Magnetic resonance (MR) imaging is the imaging modality of choice to detect osteomyelitis. This modality can detect cortical changes associated with edema and destruction and can also be used to differentiate between acute and chronic osteomyelitis. , , Contrast-enhanced (gadolinium) and noncontrast images may be obtained, but gadolinium use will delineate abscesses. , , , There have been conflicting reports on the routine use of gadolinium for the detection of osteomyelitis. One study found that the sensitivity of osteomyelitis detection using pregadolinium and postgadolinium images was 89% and 91% and the specificity was 96% and 96%, respectively, although gadolinium did increase the ability to detect abscesses. , However, a study of patients 18 months of age and younger with Staphylococcus aureus osteomyelitis found that gadolinium-enhanced imaging significantly improved the detection (100% sensitivity) of osteomyelitis either isolated to the epiphyseal cartilage or combined with metaphyseal and diaphyseal involvement over noncontrast imaging. As the noncontrast imaging showed only a 22% sensitivity for isolated epiphyseal disease and a 44% sensitivity for epiphyseal and metadiaphyseal involvement, the authors recommended contrast-enhanced imaging in children under 18 months of age in communities where community-acquired Staphylococcus aureus is endemic. In general, if there is suspicion of an abscess in very young children with osteomyelitis, or if spinal osteomyelitis is suspected, gadolinium should be used. , , The decision to use gadolinium can be made jointly by consulting Pediatric Radiology and Pediatric Orthopedics and may be institution dependent. While MRI is an excellent imaging test to detect osteomyelitis, disadvantages include availability and, often, the need for sedation.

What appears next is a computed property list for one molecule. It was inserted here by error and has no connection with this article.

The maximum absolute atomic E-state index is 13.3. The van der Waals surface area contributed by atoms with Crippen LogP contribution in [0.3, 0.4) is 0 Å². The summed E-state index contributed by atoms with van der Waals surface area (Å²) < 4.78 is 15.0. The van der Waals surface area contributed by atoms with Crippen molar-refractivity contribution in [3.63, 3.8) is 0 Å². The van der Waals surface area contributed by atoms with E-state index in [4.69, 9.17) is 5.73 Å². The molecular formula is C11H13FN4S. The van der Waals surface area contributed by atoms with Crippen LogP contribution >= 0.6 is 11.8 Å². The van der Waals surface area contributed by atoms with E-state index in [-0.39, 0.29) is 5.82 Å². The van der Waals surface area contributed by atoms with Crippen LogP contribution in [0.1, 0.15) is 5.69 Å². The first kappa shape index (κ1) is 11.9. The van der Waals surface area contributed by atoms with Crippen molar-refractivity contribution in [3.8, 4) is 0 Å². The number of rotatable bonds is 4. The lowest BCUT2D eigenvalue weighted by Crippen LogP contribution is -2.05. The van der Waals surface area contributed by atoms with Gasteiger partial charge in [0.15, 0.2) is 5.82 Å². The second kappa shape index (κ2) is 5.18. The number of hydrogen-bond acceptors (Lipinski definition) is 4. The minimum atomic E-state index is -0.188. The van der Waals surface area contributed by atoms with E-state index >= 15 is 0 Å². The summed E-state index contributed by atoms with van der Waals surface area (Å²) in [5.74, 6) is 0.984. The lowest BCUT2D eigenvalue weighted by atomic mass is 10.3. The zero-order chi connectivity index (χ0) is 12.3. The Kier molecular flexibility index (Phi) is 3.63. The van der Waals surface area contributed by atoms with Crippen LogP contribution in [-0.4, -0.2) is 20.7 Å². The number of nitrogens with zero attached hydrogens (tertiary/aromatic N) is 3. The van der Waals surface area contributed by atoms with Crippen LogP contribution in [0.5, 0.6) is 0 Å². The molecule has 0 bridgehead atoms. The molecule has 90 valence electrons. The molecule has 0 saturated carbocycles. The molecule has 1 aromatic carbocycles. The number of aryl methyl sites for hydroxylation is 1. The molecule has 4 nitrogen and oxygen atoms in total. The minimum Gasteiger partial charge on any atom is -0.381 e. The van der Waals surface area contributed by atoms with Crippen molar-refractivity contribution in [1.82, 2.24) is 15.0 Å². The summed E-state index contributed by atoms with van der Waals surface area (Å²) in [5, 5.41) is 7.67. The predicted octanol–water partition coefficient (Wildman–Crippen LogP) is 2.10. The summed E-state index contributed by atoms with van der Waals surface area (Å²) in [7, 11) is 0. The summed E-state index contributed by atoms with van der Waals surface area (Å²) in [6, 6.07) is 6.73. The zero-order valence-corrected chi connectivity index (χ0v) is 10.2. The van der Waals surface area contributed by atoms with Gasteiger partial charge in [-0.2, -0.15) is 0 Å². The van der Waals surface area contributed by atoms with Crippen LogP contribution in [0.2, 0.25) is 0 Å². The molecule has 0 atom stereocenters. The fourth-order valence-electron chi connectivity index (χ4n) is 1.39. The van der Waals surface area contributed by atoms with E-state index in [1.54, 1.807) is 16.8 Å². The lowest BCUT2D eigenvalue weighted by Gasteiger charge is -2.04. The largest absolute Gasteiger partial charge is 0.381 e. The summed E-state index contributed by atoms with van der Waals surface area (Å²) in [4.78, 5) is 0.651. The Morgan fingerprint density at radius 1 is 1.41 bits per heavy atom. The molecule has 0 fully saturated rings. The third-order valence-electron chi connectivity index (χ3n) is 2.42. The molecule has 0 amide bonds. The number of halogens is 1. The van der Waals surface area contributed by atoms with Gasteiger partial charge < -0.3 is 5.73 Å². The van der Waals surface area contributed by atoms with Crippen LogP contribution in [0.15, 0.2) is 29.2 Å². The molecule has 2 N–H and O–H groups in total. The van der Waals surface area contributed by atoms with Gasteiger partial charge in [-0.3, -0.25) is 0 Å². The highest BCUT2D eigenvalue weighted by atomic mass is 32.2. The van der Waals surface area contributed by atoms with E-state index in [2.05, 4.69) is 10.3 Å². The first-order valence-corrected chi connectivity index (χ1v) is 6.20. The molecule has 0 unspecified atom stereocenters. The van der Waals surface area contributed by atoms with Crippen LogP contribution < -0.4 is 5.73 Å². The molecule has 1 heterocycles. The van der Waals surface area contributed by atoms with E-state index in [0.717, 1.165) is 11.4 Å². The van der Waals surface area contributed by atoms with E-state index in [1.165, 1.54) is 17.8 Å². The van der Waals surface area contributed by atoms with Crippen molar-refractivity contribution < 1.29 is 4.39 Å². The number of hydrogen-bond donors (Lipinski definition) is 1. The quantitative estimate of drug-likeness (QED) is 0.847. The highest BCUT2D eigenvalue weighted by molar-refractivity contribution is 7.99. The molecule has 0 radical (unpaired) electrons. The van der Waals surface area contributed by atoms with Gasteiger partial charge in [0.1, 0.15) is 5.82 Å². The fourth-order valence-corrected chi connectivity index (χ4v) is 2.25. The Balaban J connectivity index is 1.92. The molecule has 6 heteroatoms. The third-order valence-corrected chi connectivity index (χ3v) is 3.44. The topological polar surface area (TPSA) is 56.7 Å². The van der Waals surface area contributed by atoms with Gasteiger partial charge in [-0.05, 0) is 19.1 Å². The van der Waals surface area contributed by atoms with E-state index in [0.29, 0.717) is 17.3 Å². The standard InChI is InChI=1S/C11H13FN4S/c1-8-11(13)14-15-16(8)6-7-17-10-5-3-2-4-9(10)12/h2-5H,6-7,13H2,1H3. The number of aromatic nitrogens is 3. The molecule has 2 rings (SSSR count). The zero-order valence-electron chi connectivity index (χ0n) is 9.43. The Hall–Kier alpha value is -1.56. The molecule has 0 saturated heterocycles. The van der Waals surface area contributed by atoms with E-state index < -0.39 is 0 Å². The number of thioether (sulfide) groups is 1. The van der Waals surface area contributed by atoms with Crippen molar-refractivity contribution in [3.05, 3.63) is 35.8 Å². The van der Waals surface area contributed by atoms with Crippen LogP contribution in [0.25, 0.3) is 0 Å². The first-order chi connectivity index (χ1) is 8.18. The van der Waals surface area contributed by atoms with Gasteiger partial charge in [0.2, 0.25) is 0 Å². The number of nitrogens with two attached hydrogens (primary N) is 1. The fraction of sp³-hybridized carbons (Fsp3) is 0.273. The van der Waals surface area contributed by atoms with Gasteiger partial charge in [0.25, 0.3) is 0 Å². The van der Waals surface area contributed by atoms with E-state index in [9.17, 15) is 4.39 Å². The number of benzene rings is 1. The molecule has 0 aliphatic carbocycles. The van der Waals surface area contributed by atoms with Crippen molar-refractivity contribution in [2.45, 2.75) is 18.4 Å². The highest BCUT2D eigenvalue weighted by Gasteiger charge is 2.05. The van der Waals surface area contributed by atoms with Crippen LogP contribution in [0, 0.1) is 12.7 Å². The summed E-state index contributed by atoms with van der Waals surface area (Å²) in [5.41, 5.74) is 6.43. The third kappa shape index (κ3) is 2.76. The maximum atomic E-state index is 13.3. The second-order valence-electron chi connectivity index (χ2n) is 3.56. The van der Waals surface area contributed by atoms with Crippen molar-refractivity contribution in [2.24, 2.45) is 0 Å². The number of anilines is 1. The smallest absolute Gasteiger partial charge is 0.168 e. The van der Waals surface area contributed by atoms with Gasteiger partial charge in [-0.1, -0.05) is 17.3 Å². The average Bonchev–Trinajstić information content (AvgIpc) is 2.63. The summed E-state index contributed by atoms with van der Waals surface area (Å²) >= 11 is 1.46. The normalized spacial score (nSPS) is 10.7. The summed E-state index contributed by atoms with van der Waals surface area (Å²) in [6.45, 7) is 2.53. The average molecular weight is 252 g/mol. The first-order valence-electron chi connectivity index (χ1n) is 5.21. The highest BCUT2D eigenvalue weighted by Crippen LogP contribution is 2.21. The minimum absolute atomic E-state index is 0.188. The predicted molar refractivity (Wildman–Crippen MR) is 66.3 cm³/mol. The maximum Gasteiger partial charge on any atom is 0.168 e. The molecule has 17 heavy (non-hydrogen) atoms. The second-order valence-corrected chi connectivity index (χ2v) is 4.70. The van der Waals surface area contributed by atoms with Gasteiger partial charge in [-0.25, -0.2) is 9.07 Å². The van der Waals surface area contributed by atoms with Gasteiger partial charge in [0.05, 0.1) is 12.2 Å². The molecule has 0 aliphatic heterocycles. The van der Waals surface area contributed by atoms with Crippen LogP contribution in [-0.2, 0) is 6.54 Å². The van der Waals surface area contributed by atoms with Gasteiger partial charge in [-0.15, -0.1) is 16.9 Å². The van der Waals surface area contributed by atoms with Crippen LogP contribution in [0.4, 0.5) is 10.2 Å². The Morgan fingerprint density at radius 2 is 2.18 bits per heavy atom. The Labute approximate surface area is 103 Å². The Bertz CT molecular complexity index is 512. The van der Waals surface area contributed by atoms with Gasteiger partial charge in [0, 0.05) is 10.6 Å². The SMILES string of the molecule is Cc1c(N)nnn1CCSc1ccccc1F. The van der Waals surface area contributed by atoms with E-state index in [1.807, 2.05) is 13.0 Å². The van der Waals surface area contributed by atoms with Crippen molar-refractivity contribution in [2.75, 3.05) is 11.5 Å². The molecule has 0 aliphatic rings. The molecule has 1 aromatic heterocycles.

Ultrasound (US)

This modality is generally available, avoids ionizing radiation, and is less costly than MRI. US has been used to evaluate patients for osteomyelitis and subperiosteal abscess. , Sonographic features suggestive of osteomyelitis include muscle thickening, soft tissue swelling, thickening of the periosteum, and periosteal elevation. US cannot distinguish between pus and sterile fluid. ,

Radionucleotide scanning (bone scan)

Utilizing technetium 99 m methylene disphosphonate, bone scanning can demonstrate hyperemia and focal increased uptake of this bone agent suggestive of infection and can be utilized to detect multiple areas of possible infection. A three-phase technique (angiographic phase, blood pool phase, and late phase) is used. However, it can be more difficult with this modality to distinguish between other etiologies that will produce abnormal scan findings, such as neoplasm or trauma. , ,

Imaging findings

Plain radiography of the pelvis (two views: anterior-posterior and frog lateral) was obtained and no radiographic abnormality was noted ( Figs. 74.1 and 74.2 ). Laboratory studies were obtained, and given these results, MRI of the hips and femurs was performed. Selected images from this study are provided. There is abnormal bone marrow signal intensity and abnormal enhancement in the left femur, greatest proximally but extending into the diaphysis. Within the proximal femoral diaphysis a focal fluid collection with surrounding enhancement suggests a bone abscess. Surrounding edema in the soft tissues is greatest proximally, with edema and enhancement in adjacent musculature, also consistent with myositis ( Figs. 74.3–74.8 ).

Fig. 74.1

Plain radiographic anterior-posterior view of the pelvis is normal.

Fig. 74.2

Plain radiographic frog leg view of the pelvis is normal.

Fig. 74.3

Axial T2-weighted MR image with fat saturation (FS) demonstrating abnormal high signal edema ( arrows ) around the proximal left femur and surrounding adjacent hip musculature. The mild increased signal within the bone marrow of the proximal left femur ( open arrow ) compared to the right femur is consistent with bone marrow edema of osteomyelitis.

May 22, 2021 | Posted by in PEDIATRIC IMAGING | Comments Off on I feel it in my bones: Osteomyelitis